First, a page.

Transformative Mixer: Greg P. Russell Strives for a Well-Balanced Soundtrack


Re-recording mixer Greg P. Russell, CAS, on the Kim Novak Stage at Sony Studios. Photo by Gregory Schwartz

by Mel Lambert  • portraits by Gregory Scwartz

With some 190-plus films to his credit, not to mention 14 Academy Award nominations, it is perhaps hard to believe that such a seasoned re-recording mixers Greg P. Russell, CAS,got his start in a modest recording studio. “My first inspiration was my father, Sheldon ‘Shelly’ Russell, a studio musician who played lead alto sax on The Merv Griffin Show,” Russell recalls. “I went to the studio with him for various sessions, and saw the guy behind the panel working the dials––that was always very intriguing to me.”

Russell, Sr. worked at several facilities while recording film and TV scores as well as jingles, including TTG Studios in Hollywood. “They had a recording class where I went at night during my senior year at high school,” Russell, Jr. says. “It was an invaluable experience. Then I got a call from TTG’s owner and, within six months, I was working on scoring sessions for Spelling-Goldberg Productions’ TV shows, including Charlie’s Angels, The Love Boat and Starsky and Hutch.”

Although his primary ambition was “to make records and be part of that business––hopefully as a producer––I spent four years at TTG and then moved to Evergreen Studios in Burbank, where I learned about film music,” he continues. A call from B&B Sound, a small post-production facility in Burbank, led to Russell mixing Foley and recording live actors for Saturday-morning cartoons. “The dub stage was transitioning to stereo and so the owners asked me to handle music,” he says. “I teamed up with Jeff Haboush and for five years mixed 55 feature films and numerous TV shows, including Moonlighting, as well as cartoon series. The irony is that back in 1986 I mixed music for the TV cartoon series Transformers. And now, I am completing the third Transformers movie with Michael Bay; I’ve come full circle!”

“Re-recording is like painting on a huge caves with hundreds of sound ‘colors’ and ‘textures’ to create the soundtrack.”

Russell’s big break into the mainstream came in 1988 with a call from Warner Hollywood to mix music with Bob Litt. “My first film was Tequila Sunrise, directed by Robert Towne with supervising sound editor Kaye Rose,” he recalls. “I was surrounded by all these Oscar-winning or -nominated people.” In 1989, he worked with Don Mitchell on Ridley Scott’s Black Rain, his first Oscar nomination within a year of moving to Warner. “I was 30 years old and completely dumbfounded,” he reveals.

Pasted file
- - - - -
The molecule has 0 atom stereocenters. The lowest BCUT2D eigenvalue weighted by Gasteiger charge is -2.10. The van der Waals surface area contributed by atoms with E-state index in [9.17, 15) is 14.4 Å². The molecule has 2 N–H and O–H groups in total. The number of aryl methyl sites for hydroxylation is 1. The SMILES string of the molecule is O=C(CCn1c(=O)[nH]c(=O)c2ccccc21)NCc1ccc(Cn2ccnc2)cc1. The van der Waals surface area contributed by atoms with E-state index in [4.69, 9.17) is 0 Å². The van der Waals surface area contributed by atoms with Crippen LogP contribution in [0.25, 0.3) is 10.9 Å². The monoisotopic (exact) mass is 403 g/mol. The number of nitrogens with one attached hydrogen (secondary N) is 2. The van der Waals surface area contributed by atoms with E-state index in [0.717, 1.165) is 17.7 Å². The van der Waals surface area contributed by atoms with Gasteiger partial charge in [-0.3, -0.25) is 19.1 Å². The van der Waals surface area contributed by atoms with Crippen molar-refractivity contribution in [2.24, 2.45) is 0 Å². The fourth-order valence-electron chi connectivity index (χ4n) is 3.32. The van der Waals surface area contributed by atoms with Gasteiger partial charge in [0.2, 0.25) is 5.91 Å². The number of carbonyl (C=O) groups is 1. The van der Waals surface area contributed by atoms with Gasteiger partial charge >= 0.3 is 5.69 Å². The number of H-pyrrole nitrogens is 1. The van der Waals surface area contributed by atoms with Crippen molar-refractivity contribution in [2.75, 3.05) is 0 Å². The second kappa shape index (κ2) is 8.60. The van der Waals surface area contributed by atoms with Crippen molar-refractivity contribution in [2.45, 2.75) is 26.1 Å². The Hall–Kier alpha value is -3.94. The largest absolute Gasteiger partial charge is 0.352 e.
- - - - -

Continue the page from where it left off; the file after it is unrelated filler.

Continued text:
His well-publicized move in 1995 to Sony Pictures Studios to work with Kevin O’Connell, “resulted in some of my best work,” and a long-term collaboration with director Bay, starting with the director’s second feature, The Rock, through his most recent project, Transformers: Dark of the Moon, which Paramount Pictures releases June 29 in 3-D (see sidebar, page 22). “I received an Oscar nomination in 1996 for The Rock, then in 1997 for Con-Air, and again in 1998 for both Armageddon and Mask of Zorro––it was the start of an amazing run that I still cannot quite believe.”

The Sony move also meant a transition to mixing effects. “While Jeff Haboush mixed dialogue and other elements, I always mixed music; we split sound effects,” Russell explains. “Warner need- ed a music mixer, but I missed mixing effects; I got the opportunity in 1991 on Star Trek VI: The Undiscovered Country and Flight of the Intruder. While Kevin handled effects and dialogue, [his former co-mixer] Rick Kline handled all the music. A more realistic split for a two-man crew is for one to handle dialogue, ADR and music, and the other backgrounds, Foley and sound effects. So I took the effects chair with Kevin, although I still mix music on the occasional film.” Returning to his roots, last year Russell mixed music, dialogue and effects for Kenny Chesney: Summer in 3-D concert film.

Transformers: Dark of the Moon sound crew, from left, music mixer Jeff Haboush, supervising dialogue editor Mike Hopkins, music editor Alex Gibson, dialogue mixer Gary Summers, supervising sound editors Erik Aadahl and Ethan Van der Ryn, and sound effects mixer Greg P. Russell.